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Exploring Encoding Methods: Software vs Hardware Solutions


According to the latest reports, more than 400 terabytes of new data are created every day across the globe, and that volume is expected to skyrocket in the coming years. Much of that consists of video, and it’s one of the types of content people seek out the most. It’s a highly effective marketing tool. It’s also essential in the educational system, and companies are increasingly using it for onboarding and training purposes. Of course, people routinely watch videos for their entertainment value as well.

Regardless of what types of video content you’re creating and its ultimate purpose, encoding is an important part of the process. You’ll find different methods for video encoding, but one of the biggest questions here revolves around encoding with software vs hardware. Both are effective and perfectly acceptable, but each one has its own benefits and disadvantages. Take a closer look at both to better understand which one might be the best option for you.

Why Is Video Encoding Important?

First off, take a moment to explore the reasons video encoding is important. For one, raw video files are extremely large, so they take up a great deal of storage space. Encoding compresses them into more manageable files so they’re easier to store, retrieve, and share. Encoding also allows videos to be converted into different formats.


It makes them more streamable and improves their performance on different devices and platforms. Encoding fosters quality control as well.

Comparing Software and Hardware Encoding

That brings us to the general comparison between software and hardware encoding. Software encoding uses your computer’s CPU to process videos. Since it’s part of your device’s software, it can be updated as needed. That ensures you’re more easily able to take advantage of the latest developments and upgrades. Software encoding also gives you more flexibility. That being said, software encoding is also slower, and it requires more power.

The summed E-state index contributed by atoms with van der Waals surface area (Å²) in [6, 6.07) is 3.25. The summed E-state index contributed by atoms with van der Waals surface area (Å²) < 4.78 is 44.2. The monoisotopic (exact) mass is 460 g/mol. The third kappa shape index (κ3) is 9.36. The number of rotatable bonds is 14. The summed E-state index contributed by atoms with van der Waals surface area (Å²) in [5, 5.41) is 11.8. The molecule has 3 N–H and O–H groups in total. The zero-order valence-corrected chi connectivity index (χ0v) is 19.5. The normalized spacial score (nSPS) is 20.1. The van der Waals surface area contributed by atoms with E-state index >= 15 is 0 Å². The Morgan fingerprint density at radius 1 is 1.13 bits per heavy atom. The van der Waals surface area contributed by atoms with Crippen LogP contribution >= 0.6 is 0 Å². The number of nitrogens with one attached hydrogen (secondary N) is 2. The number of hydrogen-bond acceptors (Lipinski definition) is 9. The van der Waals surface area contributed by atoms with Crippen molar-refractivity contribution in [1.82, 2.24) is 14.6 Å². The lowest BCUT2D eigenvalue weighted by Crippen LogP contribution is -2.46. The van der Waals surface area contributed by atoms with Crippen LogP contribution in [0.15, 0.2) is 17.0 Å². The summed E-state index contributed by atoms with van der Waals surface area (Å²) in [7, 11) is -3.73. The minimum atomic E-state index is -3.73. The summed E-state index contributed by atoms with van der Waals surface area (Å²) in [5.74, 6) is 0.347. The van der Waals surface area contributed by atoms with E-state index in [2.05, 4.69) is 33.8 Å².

Hardware encoding, on the other hand, uses dedicated chips installed in your computer for video processing. It’s faster, and it doesn’t require as much power as software encoding. If you’re processing video on the go, you won’t have to worry about draining your laptop’s battery along the way. It gives you limited flexibility, though, because you’re limited to the hardware’s capabilities. Taking advantage of updates and new technology means having to have new chips installed in your computer.

Which One Is Better?

There’s no straightforward answer regarding whether software or hardware video encoding is better. It really depends on your needs and expectations. If you routinely process video content on a mobile device, hardware encoding may be a better option. That’s also the case if speed is more important than flexibility. If you’re looking for more flexibility, though, software encoding could better meet your needs.


For beginners, hardware encoding is generally recommended. It requires less technological know-how, and it’s easier to work with. Hardware processors often have built-in settings and don’t need outside intervention. Additionally, the same features that limit its flexibility also mean there’s less guesswork and a smaller margin for error.

For people with more advanced skills and knowledge, software encoding may be a more suitable option. It offers more control over the video content and allows users to take advantage of more features and add-ons. Many people start off with basic hardware encoding and transition to software as they gain more experience.